Aging Options

Lifestyle and ICU outcomes linked

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If you are elderly and disabled, stay out of the hospital’s intensive care unit (ICU).  It’s expensive for one thing and your health is likely to decline sharply after an ICU stay.  That’s not to say don’t go in at all but be aware, the less disabled you are, the better you’ll survive the stay, which is a really good argument for protecting your health with everything you can.  A study that looked at 300 patients over the age of 70 who had at least one ICU stay found that their health outcomes depended sharply upon their functional ability at the time of their stay.

Longer hospital stays and using a mechanical ventilator were linked to a greater risk of death within one year and that risk shared the same order of magnitude as a patient’s functional ability.

To be classified as minimally disabled, a person needed to be able to perform all or almost all of 13 functional tasks without help.  Mild to moderately disabled needed help with three tasks and those with severe disability averaged only four functional activities.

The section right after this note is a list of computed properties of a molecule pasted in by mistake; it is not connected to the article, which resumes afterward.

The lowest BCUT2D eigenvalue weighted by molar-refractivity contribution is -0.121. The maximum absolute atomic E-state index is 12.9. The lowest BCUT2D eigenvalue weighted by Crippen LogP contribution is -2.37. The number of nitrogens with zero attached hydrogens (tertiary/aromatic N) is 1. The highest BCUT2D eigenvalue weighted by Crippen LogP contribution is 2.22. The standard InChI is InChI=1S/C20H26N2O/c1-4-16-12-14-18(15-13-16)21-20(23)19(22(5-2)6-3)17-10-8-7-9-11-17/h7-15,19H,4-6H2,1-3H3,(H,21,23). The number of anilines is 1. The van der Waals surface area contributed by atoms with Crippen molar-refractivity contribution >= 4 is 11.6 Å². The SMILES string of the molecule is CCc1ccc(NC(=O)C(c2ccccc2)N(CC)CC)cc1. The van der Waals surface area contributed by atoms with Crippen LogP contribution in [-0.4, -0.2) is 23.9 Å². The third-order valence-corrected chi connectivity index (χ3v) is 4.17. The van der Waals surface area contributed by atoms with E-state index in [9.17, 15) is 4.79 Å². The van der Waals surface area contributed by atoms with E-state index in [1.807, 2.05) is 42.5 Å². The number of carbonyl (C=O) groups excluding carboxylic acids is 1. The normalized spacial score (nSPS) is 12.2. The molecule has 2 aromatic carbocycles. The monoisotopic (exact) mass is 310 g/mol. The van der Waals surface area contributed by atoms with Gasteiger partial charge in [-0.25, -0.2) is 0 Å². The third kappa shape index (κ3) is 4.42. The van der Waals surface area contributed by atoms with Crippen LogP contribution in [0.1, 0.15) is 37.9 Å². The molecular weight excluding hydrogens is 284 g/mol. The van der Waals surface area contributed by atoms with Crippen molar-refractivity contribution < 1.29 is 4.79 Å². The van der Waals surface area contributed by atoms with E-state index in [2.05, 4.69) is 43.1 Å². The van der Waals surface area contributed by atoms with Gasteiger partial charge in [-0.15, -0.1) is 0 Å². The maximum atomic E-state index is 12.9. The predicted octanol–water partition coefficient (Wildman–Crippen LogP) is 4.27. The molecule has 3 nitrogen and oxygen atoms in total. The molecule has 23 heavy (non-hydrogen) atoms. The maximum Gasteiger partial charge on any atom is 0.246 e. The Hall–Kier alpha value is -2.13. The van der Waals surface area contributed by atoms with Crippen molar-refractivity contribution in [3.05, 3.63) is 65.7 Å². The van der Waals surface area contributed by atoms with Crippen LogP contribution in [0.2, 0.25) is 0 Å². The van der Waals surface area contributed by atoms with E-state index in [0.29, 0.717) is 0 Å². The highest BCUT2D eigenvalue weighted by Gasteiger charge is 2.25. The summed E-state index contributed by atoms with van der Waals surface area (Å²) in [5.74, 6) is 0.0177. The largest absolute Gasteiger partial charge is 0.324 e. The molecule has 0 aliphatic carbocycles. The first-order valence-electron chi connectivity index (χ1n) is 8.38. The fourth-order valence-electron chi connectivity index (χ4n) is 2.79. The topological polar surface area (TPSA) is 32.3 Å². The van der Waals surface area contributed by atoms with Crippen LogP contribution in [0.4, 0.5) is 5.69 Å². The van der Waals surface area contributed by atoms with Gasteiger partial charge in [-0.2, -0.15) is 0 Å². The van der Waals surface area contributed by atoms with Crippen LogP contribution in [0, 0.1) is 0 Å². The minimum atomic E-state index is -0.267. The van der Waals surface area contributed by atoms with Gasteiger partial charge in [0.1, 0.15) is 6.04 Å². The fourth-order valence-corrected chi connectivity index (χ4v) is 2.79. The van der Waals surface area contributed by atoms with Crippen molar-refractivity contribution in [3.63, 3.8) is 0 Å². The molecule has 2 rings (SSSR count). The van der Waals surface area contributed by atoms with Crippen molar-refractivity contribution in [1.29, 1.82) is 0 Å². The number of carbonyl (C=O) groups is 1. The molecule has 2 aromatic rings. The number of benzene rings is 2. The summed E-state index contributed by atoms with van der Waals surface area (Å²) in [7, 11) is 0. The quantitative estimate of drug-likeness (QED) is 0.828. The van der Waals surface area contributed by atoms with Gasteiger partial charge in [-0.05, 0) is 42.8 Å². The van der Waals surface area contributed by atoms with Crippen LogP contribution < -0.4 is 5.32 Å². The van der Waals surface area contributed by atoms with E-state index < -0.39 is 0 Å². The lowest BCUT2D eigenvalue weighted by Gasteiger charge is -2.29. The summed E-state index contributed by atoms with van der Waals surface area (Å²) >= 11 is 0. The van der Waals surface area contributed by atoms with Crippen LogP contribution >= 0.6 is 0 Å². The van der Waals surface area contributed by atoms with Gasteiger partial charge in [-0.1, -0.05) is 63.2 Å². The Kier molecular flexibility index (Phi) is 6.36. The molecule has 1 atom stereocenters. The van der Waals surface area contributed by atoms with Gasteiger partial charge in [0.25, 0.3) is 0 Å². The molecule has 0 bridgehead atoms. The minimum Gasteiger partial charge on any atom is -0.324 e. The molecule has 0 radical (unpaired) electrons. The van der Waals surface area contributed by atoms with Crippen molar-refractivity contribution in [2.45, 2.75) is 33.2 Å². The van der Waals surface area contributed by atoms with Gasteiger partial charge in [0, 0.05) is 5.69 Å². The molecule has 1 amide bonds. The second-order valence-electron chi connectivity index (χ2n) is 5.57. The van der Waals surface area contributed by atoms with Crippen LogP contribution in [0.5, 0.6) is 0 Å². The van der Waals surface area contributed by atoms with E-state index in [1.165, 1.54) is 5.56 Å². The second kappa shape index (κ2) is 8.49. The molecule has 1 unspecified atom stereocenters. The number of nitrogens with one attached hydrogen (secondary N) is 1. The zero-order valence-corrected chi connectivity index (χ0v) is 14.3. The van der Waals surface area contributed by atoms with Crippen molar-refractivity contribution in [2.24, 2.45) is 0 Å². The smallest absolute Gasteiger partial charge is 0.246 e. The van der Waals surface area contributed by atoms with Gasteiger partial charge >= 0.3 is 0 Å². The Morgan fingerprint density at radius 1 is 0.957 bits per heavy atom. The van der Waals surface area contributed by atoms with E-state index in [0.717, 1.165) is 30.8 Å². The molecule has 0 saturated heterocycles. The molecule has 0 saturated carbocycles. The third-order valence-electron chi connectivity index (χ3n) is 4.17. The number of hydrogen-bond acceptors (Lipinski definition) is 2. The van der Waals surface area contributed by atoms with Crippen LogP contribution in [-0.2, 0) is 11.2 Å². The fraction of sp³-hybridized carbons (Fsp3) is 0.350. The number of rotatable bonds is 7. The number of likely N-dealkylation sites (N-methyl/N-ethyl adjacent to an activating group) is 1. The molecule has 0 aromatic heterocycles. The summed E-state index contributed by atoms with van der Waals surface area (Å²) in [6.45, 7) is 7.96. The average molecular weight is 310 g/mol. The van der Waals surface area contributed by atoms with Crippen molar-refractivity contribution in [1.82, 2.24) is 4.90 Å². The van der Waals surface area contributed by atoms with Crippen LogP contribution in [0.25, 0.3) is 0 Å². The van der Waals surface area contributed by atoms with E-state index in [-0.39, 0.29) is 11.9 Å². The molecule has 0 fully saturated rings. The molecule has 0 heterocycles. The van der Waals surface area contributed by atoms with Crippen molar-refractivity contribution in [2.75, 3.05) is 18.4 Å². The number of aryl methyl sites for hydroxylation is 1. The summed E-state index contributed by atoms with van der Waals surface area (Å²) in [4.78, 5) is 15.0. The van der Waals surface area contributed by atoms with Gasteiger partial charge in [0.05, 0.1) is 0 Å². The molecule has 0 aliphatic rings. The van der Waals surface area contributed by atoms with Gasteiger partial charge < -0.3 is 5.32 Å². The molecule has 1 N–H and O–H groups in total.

The need for assistance with Activities of Daily Living (ADLs) served as a predictor of 30-day and 1-year survival rates and showed that individuals who survived their ICU experience experienced higher rates of disability in the following year.  Those that entered the ICU with severe disability were at more than 3 times the risk for dying by 1 year as those with minimal to mild disability.  Even those with minimally to mild disability showed significantly worse disability following their discharge from the ICU.

This isn’t just a call to arms for the doctors and nurses working with older adults to think beyond the illness that brought the individual to the ICU in the first place and to consider the needs of that patient and the patient’s caregiver at discharge.  It’s also a wakeup call to what real expectations family members and caregivers might have for the medical outcomes after the ICU and to consider what needs to be different.

For at least one idea about how to keep disability at bay, please see this week’s story on How 10,000 steps a day and a smaller plate can save you money.

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